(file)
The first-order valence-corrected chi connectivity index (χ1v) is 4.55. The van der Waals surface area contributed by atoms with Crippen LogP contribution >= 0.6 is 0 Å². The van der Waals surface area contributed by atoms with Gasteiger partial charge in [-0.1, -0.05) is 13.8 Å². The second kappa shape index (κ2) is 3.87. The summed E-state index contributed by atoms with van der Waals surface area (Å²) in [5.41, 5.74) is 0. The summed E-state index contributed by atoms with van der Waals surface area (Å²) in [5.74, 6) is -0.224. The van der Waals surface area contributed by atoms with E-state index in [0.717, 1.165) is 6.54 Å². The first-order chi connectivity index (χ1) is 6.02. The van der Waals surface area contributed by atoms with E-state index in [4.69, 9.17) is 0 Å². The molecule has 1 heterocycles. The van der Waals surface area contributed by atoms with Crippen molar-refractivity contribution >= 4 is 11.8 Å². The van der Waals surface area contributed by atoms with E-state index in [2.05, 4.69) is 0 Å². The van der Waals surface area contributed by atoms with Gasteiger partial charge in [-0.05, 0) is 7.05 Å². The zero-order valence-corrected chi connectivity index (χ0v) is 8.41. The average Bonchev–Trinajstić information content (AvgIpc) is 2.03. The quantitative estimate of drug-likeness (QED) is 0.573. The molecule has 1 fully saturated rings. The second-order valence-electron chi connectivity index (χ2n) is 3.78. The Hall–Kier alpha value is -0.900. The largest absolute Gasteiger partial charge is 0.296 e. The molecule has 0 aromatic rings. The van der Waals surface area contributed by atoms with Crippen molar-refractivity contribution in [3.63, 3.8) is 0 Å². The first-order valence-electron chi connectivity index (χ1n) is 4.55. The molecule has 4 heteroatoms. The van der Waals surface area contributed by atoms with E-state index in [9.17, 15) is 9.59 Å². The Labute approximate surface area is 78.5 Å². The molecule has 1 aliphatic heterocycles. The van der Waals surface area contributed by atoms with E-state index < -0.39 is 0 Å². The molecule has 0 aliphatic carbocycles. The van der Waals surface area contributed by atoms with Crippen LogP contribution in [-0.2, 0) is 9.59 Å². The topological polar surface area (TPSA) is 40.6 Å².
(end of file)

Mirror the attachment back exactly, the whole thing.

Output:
The first-order valence-corrected chi connectivity index (χ1v) is 4.55. The van der Waals surface area contributed by atoms with Crippen LogP contribution >= 0.6 is 0 Å². The van der Waals surface area contributed by atoms with Gasteiger partial charge in [-0.1, -0.05) is 13.8 Å². The second kappa shape index (κ2) is 3.87. The summed E-state index contributed by atoms with van der Waals surface area (Å²) in [5.41, 5.74) is 0. The summed E-state index contributed by atoms with van der Waals surface area (Å²) in [5.74, 6) is -0.224. The van der Waals surface area contributed by atoms with E-state index in [0.717, 1.165) is 6.54 Å². The first-order chi connectivity index (χ1) is 6.02. The van der Waals surface area contributed by atoms with E-state index in [4.69, 9.17) is 0 Å². The molecule has 1 heterocycles. The van der Waals surface area contributed by atoms with Crippen molar-refractivity contribution >= 4 is 11.8 Å². The van der Waals surface area contributed by atoms with E-state index in [2.05, 4.69) is 0 Å². The van der Waals surface area contributed by atoms with Gasteiger partial charge in [-0.05, 0) is 7.05 Å². The zero-order valence-corrected chi connectivity index (χ0v) is 8.41. The average Bonchev–Trinajstić information content (AvgIpc) is 2.03. The quantitative estimate of drug-likeness (QED) is 0.573. The molecule has 1 fully saturated rings. The second-order valence-electron chi connectivity index (χ2n) is 3.78. The Hall–Kier alpha value is -0.900. The largest absolute Gasteiger partial charge is 0.296 e. The molecule has 0 aromatic rings. The van der Waals surface area contributed by atoms with Crippen molar-refractivity contribution in [3.63, 3.8) is 0 Å². The first-order valence-electron chi connectivity index (χ1n) is 4.55. The molecule has 4 heteroatoms. The van der Waals surface area contributed by atoms with E-state index in [9.17, 15) is 9.59 Å². The Labute approximate surface area is 78.5 Å². The molecule has 1 aliphatic heterocycles. The van der Waals surface area contributed by atoms with E-state index < -0.39 is 0 Å². The molecule has 0 aliphatic carbocycles. The van der Waals surface area contributed by atoms with Crippen LogP contribution in [-0.2, 0) is 9.59 Å². The topological polar surface area (TPSA) is 40.6 Å².